Home > Daniel's 70 Weeks, The 3 ½ years > H. C. Leupold and the 70 weeks

H. C. Leupold and the 70 weeks

September 4, 2011

Herbert Carl Leupold (1891-1972) was professor of Old testament Exegesis in the Capital University Seminary, Colombus, Ohio.  His interpretation of the 70 weeks made no effort to connect the numbers of weeks associated with the three sections, (7 weeks, 62 weeks, and 1 week) with real years. [1] It is illustrated in the graphic below.

Timeline 10

H. C. Leupold’s interpretation

Similar interpretations were proposed by C. F. Keil, and Paul E. Kretzmann. Commenting on their interpretations of the 70 weeks prophecy Leupold said that they “find distinct references to the Messiah in the passage but refuse to attempt an exact counting of years and state that the passage covers the whole period of time from Daniel to the consummation of all things.” [2] Leupold understood the building activity mentioned in Daniel 9:25 to refer to Christ building his church. In the final week, Antichrist persecutes the church. Leupold considered the covenant that is confirmed with many for one week to be a covenant with Antichrist.

One of the obvious problems with this approach, is that the length of each section is entirely arbitrary, being based only on some author’s opinion and personal preference, not on any real units of time. Leupold stated he was “not disturbed” by Meinhold’s objection: “To assume a measure of time which is entirely indefinite would open the door wide to the most arbitrary interpretations.” [3]

Leupold failed to recognize the accuracy with which Daniel’s prophecy was fulfilled. But perhaps an even more serious defect in his approach was that he did not properly identify the covenant which is confirmed for one week, which is the New Covenant that Christ confirms with the church.

Thomas P. Nass presented a scheme which modified Leupold’s approach, by relating the start and end points of each section to specific events, that he deemed significant. The events he selected are the crucifixion, and the fall of Jerusalem. Nass viewed the actual length of the three sections of the seventy weeks in terms of real years as irrelevant. His scheme is illustrated below.

Timeline 12

Interpretation by Thomas P. Nass

Nass wrote: [4]

Perhaps one could take the 70 weeks as symbolic. The cutting off of the Messiah after 69 weeks could refer to his crucifixion. By his crucifixion the Messiah confirmed the new covenant of grace which will be in effect for many throughout the NT era (the last 1 week). In the midst of the last week of human history, the temple sacrifices were ended as the temple was destroyed in 70 AD. From 70 AD until Judgment Day we are in the last “3 ½ years” when the antichrist will be active persecuting the church.

My interpretation agrees with both the above schemes in regard to the overall time span of the 70 weeks, and in the absence of any gaps. It agrees with Professor Nass in identifying the covenant that is confirmed for one week with Christ’s covenant with the church; however I include the ministry of Jesus as the first half-week.

The seventy weeks of Daniel 9 correspond to the last three of four periods of seven times of punishment mentioned in Leviticus 26. Thus the seventy weeks prophecy interprets Leviticus 26, which otherwise would be unexplained, and isolated in the scriptures. Blessings and curses were the components of God’s covenant with Israel. Blessings were promised for keeping the law, but cursing would result from breaking it. By his life, and his ministry, Jesus fulfilled the law, and inherited all the blessings promised under it. The New Covenant is one of the promises given under the Old one. [Jeremiah 31:31-34]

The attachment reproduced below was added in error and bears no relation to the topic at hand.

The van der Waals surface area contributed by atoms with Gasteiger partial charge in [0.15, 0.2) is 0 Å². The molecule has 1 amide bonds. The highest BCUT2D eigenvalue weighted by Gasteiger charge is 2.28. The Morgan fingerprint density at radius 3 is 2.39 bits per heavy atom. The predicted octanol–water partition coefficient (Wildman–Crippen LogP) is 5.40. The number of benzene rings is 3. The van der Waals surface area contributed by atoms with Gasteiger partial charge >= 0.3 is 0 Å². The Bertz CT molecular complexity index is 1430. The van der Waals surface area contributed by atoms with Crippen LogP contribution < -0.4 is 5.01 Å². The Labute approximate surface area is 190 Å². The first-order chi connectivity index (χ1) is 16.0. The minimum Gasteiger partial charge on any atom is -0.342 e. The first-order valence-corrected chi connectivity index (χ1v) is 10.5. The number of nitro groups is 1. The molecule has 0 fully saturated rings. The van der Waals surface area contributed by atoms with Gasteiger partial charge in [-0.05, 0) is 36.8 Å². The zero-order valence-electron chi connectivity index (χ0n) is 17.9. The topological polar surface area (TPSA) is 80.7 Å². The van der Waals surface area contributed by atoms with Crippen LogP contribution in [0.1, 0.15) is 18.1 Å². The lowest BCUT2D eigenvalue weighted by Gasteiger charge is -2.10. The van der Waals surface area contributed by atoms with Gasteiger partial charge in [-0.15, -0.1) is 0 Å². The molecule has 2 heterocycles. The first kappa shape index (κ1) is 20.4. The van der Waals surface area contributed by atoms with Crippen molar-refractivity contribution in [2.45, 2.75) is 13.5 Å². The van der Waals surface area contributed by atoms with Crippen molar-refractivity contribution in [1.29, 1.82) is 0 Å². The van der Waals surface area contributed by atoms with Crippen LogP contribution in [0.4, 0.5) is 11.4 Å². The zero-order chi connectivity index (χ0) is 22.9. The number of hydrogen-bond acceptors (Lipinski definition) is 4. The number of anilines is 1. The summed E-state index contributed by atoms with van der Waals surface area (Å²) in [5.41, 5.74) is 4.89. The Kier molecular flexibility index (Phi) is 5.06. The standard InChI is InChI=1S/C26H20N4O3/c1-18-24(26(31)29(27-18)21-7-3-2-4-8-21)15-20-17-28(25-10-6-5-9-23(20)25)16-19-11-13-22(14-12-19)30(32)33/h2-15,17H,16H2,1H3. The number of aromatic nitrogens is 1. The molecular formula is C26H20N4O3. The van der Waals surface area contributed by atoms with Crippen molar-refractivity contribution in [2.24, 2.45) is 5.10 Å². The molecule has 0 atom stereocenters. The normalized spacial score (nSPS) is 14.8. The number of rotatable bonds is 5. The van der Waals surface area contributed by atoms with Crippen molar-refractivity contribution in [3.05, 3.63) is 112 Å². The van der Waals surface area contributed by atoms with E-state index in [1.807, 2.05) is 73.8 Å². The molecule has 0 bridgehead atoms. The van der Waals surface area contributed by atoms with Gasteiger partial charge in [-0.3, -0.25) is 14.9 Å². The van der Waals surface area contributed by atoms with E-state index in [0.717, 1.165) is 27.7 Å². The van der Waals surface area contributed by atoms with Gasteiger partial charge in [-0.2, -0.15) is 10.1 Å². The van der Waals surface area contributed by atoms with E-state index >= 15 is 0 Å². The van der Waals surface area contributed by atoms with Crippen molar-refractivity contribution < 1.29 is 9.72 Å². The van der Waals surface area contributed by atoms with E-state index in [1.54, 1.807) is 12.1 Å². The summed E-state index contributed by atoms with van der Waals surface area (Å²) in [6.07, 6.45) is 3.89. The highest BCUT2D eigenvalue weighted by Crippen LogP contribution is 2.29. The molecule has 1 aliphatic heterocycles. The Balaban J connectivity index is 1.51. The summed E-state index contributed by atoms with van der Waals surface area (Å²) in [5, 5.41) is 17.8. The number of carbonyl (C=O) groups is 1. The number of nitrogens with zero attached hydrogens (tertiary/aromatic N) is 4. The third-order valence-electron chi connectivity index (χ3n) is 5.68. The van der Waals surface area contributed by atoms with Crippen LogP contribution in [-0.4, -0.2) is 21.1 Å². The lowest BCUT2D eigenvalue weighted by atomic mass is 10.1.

Leviticus 26 also alludes to the gospel, in the promise that in the final period of seven times God will remember his covenants with Abraham, Isaac and Jacob, and would remember the land.

Associating the seventy weeks prophecy with the four periods of seven times in Leviticus 26 precludes gaps. The scope of the period extends from the exile in Babylon, to the end of the age. Any gap would require one or more temporary reconciliations between God and his people, which of course has not happened. The reconciliation is to be permanent. The first period of seven times may be identified with the exile in Babylon, which is suggested by Daniel’s acknowledgement that the curse written in the law of Moses was poured out upon Israel. [Daniel 9:11]

The interpretation illustrated in the graphic below shows the continuity of the seventy weeks and the four periods of seven times. In the graphic below, the shaded section on the far left represents the exile in Babylon, which corresponds to the first period of seven times. The first section of the seventy weeks begins with the decree of Cyrus in 538 B.C. Counting with leap years of 13 months, this section consists of seven weeks of leap years, each week being 19 years. In a “week” of leap years there are seven years of 13 months. Seven such weeks is 133 years. This is also “seven times”where a “time” is 19 years.

The second section of the seventy weeks consists of regular sabbatical cycles of seven years, and spans 434 years. It is the third of the four periods of seven times, a “time” consisting, in this case, of 62 years. This was the age of Darius when he became king of Babylon. The first two sections together span 567 years, and end 28 A.D., which points to the ministry of Jesus.

The seventieth week, when Jesus confirms his covenant with many, consists of the ministry of Jesus as the first half, and the final half-week represents the entire age of the church.

Timeline 3

The seventy weeks correspond to three of the four periods of seven times in Lev. 26


1. H. C. Leupold, Exposition of Daniel (Grand Rapids, MI: Baker, 1969), p. 403.

2. Ibid., p. 405.

3. Ibid., p. 409.

4. Thomas P. Nass. The Seventy Weeks Of Daniel 9:20-27